The Livewell Clinic - July 2019



13375 University Avenue, Suite 100, Clive, IA 50325||515.279.9900


When it comes to managing stress, I often encourage patients to consider how they bookend their day. There are two points in your day that you have complete control over. When you first wake up, you decide if you’re going to sleep for an extra hour and grab a doughnut on your way out the door or if you’re going to get up in time to meditate and eat a filling breakfast. When you get home, you decide how long to scroll through your phone, what TV shows to watch, and what to do with your family. It's that chaos in the middle of your day, that unmitigated stress, that you cannot control. This makes your morning and evening routines so significant to your mental well-being. Personally, I’m a fan of creating a routine that fits into my life. Each morning, I try to go for a walk, do some reading, and spend a few moments staring out my window, watching the birds eat their breakfast. It sounds dorky, I know. But it’s a relaxing way to start the day in between checking in on The Livewell Clinic and bussing the kids around. The evenings can be difficult on my routine, but I try to make sure that I have time to relax. I dim the lights, sip some tea, and clear my head of the day’s thoughts and tasks. I also enjoy doing something mindless, like watching a baseball game or playing a game with the kids. As for my family, I try to keep those relationships to a routine by scheduling time to bond with my kids and planning a lunch or dinner for just my wife and me. Stress can be vital to survival; it’s what has helped mankind evolve over billions of years. But it’s nearly as important to our survival that we find time to relax. Stress is a thermal response that releases hormones throughout your body. When you’re stressed, your body begins to go into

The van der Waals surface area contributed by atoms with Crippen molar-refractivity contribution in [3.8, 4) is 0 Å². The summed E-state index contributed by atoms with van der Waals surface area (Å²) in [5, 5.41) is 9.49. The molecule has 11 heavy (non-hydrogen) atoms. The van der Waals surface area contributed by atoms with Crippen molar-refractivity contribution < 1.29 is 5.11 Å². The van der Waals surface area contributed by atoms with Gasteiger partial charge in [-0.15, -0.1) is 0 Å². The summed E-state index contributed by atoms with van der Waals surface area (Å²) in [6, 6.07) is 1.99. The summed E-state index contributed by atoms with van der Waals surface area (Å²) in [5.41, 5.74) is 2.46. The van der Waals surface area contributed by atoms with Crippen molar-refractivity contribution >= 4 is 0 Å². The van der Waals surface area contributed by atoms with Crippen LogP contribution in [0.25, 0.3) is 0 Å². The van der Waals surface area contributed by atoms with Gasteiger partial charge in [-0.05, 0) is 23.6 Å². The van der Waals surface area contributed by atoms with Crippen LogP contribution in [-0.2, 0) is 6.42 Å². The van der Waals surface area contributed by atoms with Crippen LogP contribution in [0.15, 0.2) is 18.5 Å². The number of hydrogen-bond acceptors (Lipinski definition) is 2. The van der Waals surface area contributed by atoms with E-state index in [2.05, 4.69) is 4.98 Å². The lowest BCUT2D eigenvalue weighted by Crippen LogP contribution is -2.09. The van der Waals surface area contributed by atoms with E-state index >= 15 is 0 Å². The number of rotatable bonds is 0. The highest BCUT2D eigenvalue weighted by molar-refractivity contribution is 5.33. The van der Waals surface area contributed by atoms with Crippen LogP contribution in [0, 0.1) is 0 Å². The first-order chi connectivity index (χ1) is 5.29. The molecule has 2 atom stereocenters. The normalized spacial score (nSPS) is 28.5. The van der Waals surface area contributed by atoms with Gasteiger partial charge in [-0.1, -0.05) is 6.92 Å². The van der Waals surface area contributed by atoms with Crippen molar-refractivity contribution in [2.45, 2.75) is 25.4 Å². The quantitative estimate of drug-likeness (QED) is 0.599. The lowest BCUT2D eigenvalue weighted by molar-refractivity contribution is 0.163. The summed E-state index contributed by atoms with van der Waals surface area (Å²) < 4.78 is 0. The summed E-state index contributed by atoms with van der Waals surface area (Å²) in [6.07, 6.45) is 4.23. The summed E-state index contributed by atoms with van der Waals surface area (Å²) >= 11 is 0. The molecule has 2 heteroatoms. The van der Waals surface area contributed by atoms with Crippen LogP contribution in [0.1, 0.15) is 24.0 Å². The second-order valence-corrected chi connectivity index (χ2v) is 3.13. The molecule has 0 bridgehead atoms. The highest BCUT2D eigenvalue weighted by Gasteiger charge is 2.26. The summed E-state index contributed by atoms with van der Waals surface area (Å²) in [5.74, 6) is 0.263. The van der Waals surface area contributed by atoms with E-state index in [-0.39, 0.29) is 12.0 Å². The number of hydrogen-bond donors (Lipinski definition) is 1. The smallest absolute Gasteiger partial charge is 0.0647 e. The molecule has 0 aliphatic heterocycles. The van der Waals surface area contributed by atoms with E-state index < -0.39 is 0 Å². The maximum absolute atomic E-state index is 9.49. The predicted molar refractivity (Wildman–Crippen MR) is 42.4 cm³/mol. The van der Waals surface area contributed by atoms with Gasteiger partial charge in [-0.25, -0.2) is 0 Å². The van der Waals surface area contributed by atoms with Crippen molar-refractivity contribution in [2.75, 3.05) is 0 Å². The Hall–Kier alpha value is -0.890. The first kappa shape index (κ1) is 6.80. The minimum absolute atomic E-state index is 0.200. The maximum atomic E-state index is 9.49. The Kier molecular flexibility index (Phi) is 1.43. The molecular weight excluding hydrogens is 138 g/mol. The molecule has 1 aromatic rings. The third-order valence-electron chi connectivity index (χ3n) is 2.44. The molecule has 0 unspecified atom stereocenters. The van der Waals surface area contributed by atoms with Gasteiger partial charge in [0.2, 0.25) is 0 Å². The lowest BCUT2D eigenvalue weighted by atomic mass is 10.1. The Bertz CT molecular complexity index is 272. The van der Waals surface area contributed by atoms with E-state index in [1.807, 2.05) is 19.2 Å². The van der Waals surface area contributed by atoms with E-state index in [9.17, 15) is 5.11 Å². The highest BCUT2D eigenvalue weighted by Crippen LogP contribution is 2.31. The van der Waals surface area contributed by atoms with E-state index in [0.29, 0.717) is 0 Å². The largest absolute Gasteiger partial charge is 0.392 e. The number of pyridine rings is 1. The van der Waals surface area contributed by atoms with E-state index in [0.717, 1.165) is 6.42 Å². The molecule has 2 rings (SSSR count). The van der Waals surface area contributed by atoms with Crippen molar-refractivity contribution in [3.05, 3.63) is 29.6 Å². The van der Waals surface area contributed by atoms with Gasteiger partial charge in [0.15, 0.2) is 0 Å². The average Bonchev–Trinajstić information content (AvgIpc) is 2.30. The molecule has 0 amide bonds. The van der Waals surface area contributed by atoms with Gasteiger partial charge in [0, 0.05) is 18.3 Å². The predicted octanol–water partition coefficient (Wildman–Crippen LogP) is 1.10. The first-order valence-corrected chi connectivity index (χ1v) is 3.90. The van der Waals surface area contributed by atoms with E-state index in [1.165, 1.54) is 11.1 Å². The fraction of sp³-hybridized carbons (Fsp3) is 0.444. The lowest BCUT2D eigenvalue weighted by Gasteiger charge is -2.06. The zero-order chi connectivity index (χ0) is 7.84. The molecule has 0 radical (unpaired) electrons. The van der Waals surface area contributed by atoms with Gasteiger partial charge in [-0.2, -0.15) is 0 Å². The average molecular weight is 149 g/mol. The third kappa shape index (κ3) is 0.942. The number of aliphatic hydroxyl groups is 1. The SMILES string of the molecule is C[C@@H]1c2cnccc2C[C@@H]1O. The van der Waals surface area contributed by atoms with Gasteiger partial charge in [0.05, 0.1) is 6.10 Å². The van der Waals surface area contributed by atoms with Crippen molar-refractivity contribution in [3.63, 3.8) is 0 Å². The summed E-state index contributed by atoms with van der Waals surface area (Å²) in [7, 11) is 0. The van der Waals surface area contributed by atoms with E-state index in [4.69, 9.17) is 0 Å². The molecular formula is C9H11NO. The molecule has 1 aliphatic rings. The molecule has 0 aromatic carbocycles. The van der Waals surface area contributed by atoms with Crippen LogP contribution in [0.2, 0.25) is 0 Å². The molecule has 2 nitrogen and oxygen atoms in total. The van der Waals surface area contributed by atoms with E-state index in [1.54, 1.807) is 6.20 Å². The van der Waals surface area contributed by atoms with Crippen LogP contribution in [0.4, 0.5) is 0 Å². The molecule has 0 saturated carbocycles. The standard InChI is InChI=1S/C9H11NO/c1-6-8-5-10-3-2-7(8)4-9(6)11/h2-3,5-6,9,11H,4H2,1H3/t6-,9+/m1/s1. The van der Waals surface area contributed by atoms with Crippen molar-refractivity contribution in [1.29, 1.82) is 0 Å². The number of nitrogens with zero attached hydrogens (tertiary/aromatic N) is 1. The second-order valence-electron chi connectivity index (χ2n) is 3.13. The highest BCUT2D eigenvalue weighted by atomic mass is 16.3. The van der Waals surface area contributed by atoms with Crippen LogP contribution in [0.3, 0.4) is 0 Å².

“breakdown mode," because it feels overwhelmed with what it’s being forced to cope with. So, it rightfully begins releasing more hormones in an attempt to shelter the body’s strength, which ultimately throws you off your game. These stress hormones have been shown to damage your brain and memory, stimulate osteoporosis, create abnormalities in women’s bodies, and contribute to significant gut detriments. Essentially, your entire immune system is compromised when you are stressed. But stress can be difficult to pin down. Not getting enough sleep can stress your body. Working out too much can stress your body. Poor nutrition causes stress. This means that if you are not actively rejuvenating yourself, you are letting this silent killer consume you. When you’re filled with the hatred and anger that stress can incite, no amount of exercise or proper nutrition is going to help you. Creating a healthy lifestyle involves stimulating a great mentality and following up with healthy actions. You need to schedule self-care moments, and these can be a vital part to avoiding and fighting off chronic diseases. Think of your body like a car. Before you head off on a road trip, your car needs to be filled with the right fuel. If you don’t recharge and fuel up the tank, the car won’t run, and your trip will be over before it can begin. Likewise, when you’re overwhelmed, stressed, or at a busy point, you need a few breaks before your tank hits empty.

Dr. Zachary Watkins


317-776-9942 515.279.9 00

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